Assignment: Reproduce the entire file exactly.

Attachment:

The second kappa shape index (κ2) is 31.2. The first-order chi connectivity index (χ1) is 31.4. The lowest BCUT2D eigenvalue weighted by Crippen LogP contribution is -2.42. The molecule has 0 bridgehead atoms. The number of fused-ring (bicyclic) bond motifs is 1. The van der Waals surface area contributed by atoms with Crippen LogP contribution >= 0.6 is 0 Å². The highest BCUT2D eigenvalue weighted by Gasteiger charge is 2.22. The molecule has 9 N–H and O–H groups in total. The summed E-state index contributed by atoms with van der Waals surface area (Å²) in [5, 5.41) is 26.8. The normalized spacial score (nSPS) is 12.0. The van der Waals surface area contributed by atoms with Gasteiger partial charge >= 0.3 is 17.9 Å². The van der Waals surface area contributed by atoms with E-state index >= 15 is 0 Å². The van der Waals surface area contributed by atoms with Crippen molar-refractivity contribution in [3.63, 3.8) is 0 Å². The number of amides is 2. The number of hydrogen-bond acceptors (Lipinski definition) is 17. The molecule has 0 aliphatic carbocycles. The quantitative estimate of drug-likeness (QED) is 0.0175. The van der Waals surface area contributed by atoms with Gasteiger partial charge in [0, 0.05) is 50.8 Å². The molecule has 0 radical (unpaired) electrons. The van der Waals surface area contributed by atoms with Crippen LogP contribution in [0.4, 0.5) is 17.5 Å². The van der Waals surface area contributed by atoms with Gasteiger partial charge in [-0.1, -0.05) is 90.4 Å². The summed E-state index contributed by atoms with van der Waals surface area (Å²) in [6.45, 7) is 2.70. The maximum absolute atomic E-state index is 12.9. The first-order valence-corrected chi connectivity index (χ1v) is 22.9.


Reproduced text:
The second kappa shape index (κ2) is 31.2. The first-order chi connectivity index (χ1) is 31.4. The lowest BCUT2D eigenvalue weighted by Crippen LogP contribution is -2.42. The molecule has 0 bridgehead atoms. The number of fused-ring (bicyclic) bond motifs is 1. The van der Waals surface area contributed by atoms with Crippen LogP contribution >= 0.6 is 0 Å². The highest BCUT2D eigenvalue weighted by Gasteiger charge is 2.22. The molecule has 9 N–H and O–H groups in total. The summed E-state index contributed by atoms with van der Waals surface area (Å²) in [5, 5.41) is 26.8. The normalized spacial score (nSPS) is 12.0. The van der Waals surface area contributed by atoms with Gasteiger partial charge >= 0.3 is 17.9 Å². The van der Waals surface area contributed by atoms with E-state index >= 15 is 0 Å². The van der Waals surface area contributed by atoms with Crippen molar-refractivity contribution in [3.63, 3.8) is 0 Å². The number of amides is 2. The number of hydrogen-bond acceptors (Lipinski definition) is 17. The molecule has 0 aliphatic carbocycles. The quantitative estimate of drug-likeness (QED) is 0.0175. The van der Waals surface area contributed by atoms with Gasteiger partial charge in [0, 0.05) is 50.8 Å². The molecule has 0 radical (unpaired) electrons. The van der Waals surface area contributed by atoms with Crippen LogP contribution in [0.4, 0.5) is 17.5 Å². The van der Waals surface area contributed by atoms with Gasteiger partial charge in [-0.1, -0.05) is 90.4 Å². The summed E-state index contributed by atoms with van der Waals surface area (Å²) in [6.45, 7) is 2.70. The maximum absolute atomic E-state index is 12.9. The first-order valence-corrected chi connectivity index (χ1v) is 22.9.